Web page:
Should a disgruntled officer’s problem be solved by the aldermen, the entire incident will remain confidential from the public or any other people outside the department. Any disgruntled officer who does not follow these steps, will submit to disciplinary action at the discretion of the chief.
Following the reading of the proposed policy addition, Mayor Eddie Coleman shared his opinion that the policy is not necessary.
“When I got a job, when I had a problem, who did I go to? I went to the boss. Couldn’t figure it out? Then there’s only one thing for me to do. Quit and go somewhere else. I never did that. Got it figured out,” said Coleman. “You got to give and take in this world. I don’t believe we need it written down on a piece of paper to where the whole world knows we got a problem.
“Chief, we don’t need that in policy.”
Ellis said he disagreed and explained that when the letter was distributed, there wasn’t a thing he could do about it because there was nothing to cover such a situation. When asked if he knew about the letter ahead of the meeting, Ellis said he did, but thought it was only going to be presented to the aldermen.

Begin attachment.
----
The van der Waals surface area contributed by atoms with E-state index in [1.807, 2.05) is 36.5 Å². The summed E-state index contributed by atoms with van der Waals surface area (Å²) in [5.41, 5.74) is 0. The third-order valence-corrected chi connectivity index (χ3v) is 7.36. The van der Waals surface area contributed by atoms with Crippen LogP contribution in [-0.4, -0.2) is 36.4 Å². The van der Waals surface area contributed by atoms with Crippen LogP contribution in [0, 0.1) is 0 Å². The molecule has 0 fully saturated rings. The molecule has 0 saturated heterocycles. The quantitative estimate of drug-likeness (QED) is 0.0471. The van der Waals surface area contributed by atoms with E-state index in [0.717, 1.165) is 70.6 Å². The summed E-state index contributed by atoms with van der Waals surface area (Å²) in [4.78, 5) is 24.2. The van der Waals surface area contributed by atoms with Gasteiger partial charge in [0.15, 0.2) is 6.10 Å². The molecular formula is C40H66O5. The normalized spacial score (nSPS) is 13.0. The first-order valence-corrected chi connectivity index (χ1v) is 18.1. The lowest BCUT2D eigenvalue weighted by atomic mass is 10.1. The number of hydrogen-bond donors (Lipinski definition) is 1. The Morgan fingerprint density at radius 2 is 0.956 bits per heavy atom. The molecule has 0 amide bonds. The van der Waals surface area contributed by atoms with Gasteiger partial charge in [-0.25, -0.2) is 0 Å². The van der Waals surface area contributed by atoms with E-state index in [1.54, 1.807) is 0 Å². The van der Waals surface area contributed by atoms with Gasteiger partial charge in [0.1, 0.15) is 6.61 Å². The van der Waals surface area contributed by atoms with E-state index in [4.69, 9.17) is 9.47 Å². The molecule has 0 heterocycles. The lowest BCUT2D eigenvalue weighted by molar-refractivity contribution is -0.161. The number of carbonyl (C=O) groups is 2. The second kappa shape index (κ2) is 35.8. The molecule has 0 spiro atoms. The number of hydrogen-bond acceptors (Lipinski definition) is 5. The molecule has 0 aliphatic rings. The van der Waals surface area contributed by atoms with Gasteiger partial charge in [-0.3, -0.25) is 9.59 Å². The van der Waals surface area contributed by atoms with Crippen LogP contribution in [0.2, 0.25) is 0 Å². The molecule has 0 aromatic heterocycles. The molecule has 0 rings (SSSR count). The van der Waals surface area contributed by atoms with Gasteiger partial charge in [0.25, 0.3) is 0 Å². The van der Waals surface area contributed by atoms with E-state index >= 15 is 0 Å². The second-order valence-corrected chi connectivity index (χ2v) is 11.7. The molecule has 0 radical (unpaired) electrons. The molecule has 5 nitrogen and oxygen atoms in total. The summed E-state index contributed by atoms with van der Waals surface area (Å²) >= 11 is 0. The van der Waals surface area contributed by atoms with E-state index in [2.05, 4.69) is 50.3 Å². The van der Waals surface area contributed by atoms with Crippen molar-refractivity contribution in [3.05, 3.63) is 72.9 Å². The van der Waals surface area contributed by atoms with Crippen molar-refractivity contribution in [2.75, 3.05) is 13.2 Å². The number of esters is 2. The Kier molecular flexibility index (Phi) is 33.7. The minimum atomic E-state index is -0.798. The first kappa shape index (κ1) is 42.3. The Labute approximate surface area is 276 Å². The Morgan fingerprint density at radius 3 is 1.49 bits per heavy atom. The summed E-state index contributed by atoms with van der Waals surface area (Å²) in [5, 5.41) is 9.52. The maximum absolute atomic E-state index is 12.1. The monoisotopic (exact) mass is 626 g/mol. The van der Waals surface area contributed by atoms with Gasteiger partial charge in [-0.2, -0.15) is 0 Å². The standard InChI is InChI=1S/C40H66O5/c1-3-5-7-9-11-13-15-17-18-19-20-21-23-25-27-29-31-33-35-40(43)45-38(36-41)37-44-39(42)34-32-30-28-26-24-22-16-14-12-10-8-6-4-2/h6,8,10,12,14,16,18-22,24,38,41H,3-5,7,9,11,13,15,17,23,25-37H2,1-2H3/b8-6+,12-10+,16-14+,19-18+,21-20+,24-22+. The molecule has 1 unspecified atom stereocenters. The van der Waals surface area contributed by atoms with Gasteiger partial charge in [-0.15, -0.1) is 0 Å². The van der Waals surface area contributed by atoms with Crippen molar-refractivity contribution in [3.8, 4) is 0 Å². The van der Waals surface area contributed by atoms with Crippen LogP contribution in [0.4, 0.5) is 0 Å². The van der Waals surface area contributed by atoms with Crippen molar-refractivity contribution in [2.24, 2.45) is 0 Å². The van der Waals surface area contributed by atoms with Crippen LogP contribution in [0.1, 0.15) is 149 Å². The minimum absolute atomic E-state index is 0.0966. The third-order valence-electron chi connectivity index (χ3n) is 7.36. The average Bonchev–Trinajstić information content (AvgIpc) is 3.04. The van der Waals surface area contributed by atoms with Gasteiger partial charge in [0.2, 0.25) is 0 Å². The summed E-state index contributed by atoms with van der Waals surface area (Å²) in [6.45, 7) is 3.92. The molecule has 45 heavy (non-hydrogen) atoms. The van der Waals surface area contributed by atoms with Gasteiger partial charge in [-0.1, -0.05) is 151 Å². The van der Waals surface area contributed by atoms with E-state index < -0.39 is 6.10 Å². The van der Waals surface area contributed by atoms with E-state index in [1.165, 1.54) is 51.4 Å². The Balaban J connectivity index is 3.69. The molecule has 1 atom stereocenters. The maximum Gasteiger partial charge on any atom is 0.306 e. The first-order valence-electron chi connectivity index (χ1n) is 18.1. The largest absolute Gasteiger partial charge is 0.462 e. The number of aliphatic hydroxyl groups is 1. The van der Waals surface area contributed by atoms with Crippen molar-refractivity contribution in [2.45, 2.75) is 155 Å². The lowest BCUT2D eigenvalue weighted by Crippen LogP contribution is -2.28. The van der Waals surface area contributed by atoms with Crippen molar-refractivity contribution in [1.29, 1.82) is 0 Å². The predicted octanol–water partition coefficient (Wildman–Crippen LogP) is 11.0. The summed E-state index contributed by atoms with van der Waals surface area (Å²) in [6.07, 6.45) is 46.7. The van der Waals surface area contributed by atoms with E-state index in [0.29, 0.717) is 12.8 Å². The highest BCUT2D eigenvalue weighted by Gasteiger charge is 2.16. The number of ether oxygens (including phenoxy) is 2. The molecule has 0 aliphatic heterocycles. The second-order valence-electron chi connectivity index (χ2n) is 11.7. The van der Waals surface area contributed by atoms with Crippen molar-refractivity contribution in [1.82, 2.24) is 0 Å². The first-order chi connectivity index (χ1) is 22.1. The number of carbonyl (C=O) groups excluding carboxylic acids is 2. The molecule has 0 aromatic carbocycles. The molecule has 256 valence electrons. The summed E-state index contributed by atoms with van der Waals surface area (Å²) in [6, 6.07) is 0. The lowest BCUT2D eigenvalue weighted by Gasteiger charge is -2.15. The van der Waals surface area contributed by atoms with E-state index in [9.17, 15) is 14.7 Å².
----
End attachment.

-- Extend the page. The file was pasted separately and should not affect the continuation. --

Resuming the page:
“I didn’t know it was going to be distributed. That is what this (policy addition) is for, is to make sure that doesn’t happen again. I consider it was an attack, ambush on the aldermen. I don’t believe in that,” said Ellis. “It should have been given to the aldermen. Have them have time to correct it if they wanted to correct it.”
Coleman added that he didn’t understand why Goforth had not run the letter up the proper chain of command.
“I can’t understand why or how a person can come of age that it takes to become a police officer and them never getting instructed about chain of command. I don’t understand that,” said Coleman. “I can’t understand why anybody would go out and do something like that, that they didn’t know was against the rules. Of course, at that time there wasn’t any rules against it. But by the same token that doesn’t make good common sense. What are you going to do? You going to aggravate one person or are you going to aggravate 100? And that’s what they’ve done.”
Before voting on the proposed policy addition, Baker said his belief that handing out something with a person’s personal grievances at a city council meeting is not acceptable.
“I think this policy needs to be put in place, mayor,” said Baker. “I’m not disagreeing with you. But we’ve got to make everybody aware that this is not acceptable.”
When the conversation on the proposed policy addition began at Monday’s meeting, Forsyth Ward II Alderman Greg Dougherty questioned whether or not it was appropriate to include an incident into the policy.
“Is that normal? Is that appropriate to put an incident,” said Dougherty? “It just doesn’t seem very appropriate to me.”
The policy addition was passed with a three-to-one vote. Dougherty voted no for the addition, citing he didn’t like the way it had been written.